George my hypothesis is that in an initial encounter the Borg do not bother making a full defence. Their priority is to assess the potential of the other ship, not to destroy it. In effect, they just stand there and let the other ship do its worst. If that results in the destruction of a cube, that's an acceptable outcome for them - lesson learned. For them a single ship is expendable.

As for beaming over bombs to the borg ship - has a Federation captain ever done such a thing in a first contact scenario? Not exactly the Trek ethos...

Regarding Guinan, her failure to provide a more urgent warning is strange. The best explanation I can come up with is much like my original point - once they were there, they needed to learn their lesson. That wouldn't happen if they were convinced to hightail it and run at the outset.
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Jason R.
Sun, Nov 17, 2019, 11:42am (UTC -6)
Re: TOS S1: Mudd's Women

"Care to explain that last remark, Jason?

Because I don't recall Booming ever telling us his/her gender."

Someone corrected me last time when I referred to her as a he.

"I'm also wondering what - exactly - you are so happy about here. First time for *what*, exactly?"

I am usually the one getting corrected for assuming things re pronouns. It was my first chance to correct someone else for a change :)

(I'm curious now, what did you think I meant??)
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Jason R.
Sun, Nov 17, 2019, 7:55am (UTC -6)
Re: TOS S1: Mudd's Women

"But here, Booming hasn't done anything wrong.

So leave the guy alone, will ya?"

Booming's not a guy.

Booyah. First time for everything.
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Jason R.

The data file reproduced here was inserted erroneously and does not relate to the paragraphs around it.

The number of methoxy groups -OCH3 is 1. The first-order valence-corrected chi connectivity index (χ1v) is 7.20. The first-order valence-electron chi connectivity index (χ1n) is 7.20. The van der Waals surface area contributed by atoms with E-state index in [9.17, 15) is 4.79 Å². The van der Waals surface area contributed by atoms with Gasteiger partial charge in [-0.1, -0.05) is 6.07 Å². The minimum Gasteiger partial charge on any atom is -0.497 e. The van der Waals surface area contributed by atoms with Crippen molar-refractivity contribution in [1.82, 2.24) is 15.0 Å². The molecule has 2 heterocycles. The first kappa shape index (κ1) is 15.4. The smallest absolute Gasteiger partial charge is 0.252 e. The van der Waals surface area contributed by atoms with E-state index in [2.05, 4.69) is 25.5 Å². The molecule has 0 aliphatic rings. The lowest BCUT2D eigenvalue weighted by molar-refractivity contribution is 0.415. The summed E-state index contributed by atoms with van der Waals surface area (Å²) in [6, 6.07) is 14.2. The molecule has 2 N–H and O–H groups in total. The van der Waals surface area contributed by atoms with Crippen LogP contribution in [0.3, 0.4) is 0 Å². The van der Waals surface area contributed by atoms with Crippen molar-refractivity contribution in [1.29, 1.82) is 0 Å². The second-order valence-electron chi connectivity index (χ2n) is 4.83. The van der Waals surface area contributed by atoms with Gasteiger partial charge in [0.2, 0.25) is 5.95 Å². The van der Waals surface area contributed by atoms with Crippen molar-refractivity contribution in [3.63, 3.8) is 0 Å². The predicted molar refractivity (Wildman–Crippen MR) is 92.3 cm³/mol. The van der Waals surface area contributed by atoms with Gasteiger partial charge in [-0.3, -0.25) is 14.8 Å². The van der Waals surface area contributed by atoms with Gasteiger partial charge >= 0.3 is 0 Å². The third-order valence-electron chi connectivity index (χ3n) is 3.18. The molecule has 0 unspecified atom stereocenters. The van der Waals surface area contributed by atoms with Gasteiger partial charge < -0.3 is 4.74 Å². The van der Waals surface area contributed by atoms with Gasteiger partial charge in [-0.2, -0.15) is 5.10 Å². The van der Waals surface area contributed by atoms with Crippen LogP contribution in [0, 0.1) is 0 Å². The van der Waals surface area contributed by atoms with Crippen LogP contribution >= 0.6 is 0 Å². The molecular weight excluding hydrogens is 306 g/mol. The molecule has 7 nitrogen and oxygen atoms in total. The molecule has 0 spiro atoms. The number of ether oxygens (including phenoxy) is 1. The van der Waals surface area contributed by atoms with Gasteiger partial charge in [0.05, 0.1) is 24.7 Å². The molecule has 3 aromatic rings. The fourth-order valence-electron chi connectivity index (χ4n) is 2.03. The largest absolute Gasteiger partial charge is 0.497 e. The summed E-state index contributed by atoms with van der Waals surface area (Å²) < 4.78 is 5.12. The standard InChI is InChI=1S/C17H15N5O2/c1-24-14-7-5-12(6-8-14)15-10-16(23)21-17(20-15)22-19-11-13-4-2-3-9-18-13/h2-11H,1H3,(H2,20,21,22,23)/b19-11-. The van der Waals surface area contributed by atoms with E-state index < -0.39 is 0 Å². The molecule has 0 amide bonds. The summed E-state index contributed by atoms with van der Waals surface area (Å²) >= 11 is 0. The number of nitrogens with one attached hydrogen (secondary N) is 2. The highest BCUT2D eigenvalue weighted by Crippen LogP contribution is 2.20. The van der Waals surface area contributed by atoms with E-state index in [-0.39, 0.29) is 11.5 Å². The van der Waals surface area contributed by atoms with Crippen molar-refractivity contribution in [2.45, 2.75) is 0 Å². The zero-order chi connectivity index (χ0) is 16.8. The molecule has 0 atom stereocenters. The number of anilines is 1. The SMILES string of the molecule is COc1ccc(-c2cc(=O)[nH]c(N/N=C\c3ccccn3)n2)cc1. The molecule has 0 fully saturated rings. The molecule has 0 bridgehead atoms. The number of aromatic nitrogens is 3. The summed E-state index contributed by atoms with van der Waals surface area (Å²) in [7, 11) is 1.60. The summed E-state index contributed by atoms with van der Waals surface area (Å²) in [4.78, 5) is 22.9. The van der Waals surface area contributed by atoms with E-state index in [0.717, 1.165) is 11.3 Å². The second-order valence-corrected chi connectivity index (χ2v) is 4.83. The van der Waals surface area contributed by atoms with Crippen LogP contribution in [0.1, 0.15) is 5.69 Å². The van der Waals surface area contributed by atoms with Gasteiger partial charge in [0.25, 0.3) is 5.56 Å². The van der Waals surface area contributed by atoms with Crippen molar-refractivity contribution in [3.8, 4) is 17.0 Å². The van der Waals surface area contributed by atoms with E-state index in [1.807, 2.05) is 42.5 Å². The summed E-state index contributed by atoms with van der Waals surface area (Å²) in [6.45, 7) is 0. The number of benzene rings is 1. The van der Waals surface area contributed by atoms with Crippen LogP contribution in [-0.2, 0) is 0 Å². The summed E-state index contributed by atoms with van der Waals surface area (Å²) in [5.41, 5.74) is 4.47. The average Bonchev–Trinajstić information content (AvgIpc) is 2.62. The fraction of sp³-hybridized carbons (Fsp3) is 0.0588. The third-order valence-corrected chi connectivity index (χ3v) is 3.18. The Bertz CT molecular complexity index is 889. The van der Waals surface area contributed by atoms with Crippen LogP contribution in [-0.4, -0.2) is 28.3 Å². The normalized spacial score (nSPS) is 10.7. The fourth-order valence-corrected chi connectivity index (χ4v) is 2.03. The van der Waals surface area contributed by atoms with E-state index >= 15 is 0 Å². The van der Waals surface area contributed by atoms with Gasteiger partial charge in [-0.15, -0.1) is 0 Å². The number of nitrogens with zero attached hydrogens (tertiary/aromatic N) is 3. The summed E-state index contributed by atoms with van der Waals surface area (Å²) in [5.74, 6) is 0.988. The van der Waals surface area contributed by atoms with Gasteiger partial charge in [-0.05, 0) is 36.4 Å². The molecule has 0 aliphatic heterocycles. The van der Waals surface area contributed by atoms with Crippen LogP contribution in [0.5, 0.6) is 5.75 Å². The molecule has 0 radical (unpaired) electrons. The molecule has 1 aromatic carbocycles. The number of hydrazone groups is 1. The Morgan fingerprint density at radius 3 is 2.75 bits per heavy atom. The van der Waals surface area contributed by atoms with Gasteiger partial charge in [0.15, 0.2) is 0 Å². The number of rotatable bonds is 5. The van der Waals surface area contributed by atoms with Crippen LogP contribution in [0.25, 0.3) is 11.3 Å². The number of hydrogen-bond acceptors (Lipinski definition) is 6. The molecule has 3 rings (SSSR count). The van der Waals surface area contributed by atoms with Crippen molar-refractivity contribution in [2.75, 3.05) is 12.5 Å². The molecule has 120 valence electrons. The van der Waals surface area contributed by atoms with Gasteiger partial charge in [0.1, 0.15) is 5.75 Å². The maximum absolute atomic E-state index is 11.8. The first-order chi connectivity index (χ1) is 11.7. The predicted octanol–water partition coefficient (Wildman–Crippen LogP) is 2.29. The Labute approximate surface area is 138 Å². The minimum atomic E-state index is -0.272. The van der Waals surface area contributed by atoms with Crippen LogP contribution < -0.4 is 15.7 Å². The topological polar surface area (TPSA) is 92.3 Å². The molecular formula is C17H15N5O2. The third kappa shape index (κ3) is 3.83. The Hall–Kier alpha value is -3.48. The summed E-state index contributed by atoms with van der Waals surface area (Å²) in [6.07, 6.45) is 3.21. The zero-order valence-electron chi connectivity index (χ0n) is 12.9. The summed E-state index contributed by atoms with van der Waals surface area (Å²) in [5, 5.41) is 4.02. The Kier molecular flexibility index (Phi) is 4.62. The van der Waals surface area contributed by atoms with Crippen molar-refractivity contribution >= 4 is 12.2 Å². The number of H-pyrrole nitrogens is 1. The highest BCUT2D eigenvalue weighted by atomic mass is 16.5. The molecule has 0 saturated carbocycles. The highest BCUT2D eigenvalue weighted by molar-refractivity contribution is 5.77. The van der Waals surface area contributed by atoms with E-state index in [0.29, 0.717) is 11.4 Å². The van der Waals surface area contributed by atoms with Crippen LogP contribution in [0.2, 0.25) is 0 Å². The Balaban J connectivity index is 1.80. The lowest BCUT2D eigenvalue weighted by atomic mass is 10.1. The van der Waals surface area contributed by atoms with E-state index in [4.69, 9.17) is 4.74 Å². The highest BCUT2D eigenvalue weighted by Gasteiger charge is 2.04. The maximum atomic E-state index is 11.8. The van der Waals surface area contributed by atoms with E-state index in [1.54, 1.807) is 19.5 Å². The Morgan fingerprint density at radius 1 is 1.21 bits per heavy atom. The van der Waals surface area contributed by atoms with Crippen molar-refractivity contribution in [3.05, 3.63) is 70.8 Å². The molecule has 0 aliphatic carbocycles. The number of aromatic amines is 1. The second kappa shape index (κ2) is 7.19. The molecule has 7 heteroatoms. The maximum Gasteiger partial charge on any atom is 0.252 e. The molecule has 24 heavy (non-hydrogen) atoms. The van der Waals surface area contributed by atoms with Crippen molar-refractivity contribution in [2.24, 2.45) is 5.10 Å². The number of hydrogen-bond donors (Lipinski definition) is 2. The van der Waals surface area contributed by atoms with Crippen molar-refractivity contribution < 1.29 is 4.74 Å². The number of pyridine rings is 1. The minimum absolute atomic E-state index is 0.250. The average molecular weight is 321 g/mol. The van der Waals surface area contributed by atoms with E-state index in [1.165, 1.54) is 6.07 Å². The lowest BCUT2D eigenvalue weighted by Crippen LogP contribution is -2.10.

Fri, Nov 15, 2019, 6:39am (UTC -6)
Re: TOS S1: Mudd's Women

Booming I have got to agree with Omicron that it doesn't much matter either way in this context. But maybe it's the lawyer in me but I just can't let it pass when people say things that make no sense to me.

Let me confess I just don't know what "scientific" means in this context. Science is a methodology whereby one studies the universe through hypothesis and experimentation.

I honestly don't see how that relates meaningfully to a term that is essentially metaphorical - nobody literally "objectifies" anybody so what we are talking about is how a person treats or relates to another person *like an object* rather than a person.

Again, how would that metaphorical description of some human behaviour relate to "science" in this context?

I mean I guess you could somehow say that it relates to the study of human societies through anthropology or something. You could design experiments I suppose to test some hypothesis about sonething called "objectification" in human societies. By that logic you could say "asshole" is a scientific term too :) Almost any metaphorical description of human behaviour would be.

Are you saying because some smart person at Harvard used the term that makes it "scientific"? Did she actually claim this was a science term? If so would you mind providing a quote from her so we can understand what you are talking about?

I mean as Omicron asks: why are we even arguing over this? You know I don't deny that men objectifying women is a real thing....
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Jason R.
Thu, Nov 14, 2019, 7:36pm (UTC -6)
Re: ENT S4: Fourth Season Recap

"So my question is this; what are some good episodes to introduce her (or anybody) to Trek with (of each series) that don't require any background plot or spoil any major twists?"

TOS - City on the Edge of Forever, The Doomsday Machine, Devil in the Dark

TNG - The Measure of a Man, Q Who, Best of Both Worlds 1/2, The Inner Light, Chain of Command 1/2, Darmok, All Good Things 1/2

DS9 is tough because it is so serialized. Voyager and Enterprise are tough because they are so bad....
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Jason R.
Thu, Nov 14, 2019, 7:03pm (UTC -6)
Re: TOS S1: Mudd's Women

"Objectification is not a scientific term? Why do you say these things? It seems very illogical. Is it this combative lawyer side of yours that you talked about? We have you and then we have Martha Nussbaum, a professor of law and ethics at the university of Chicago who also taught at Brown and Harvard. You think that objectification/dehumanization is not a scientific term, she thinks it is"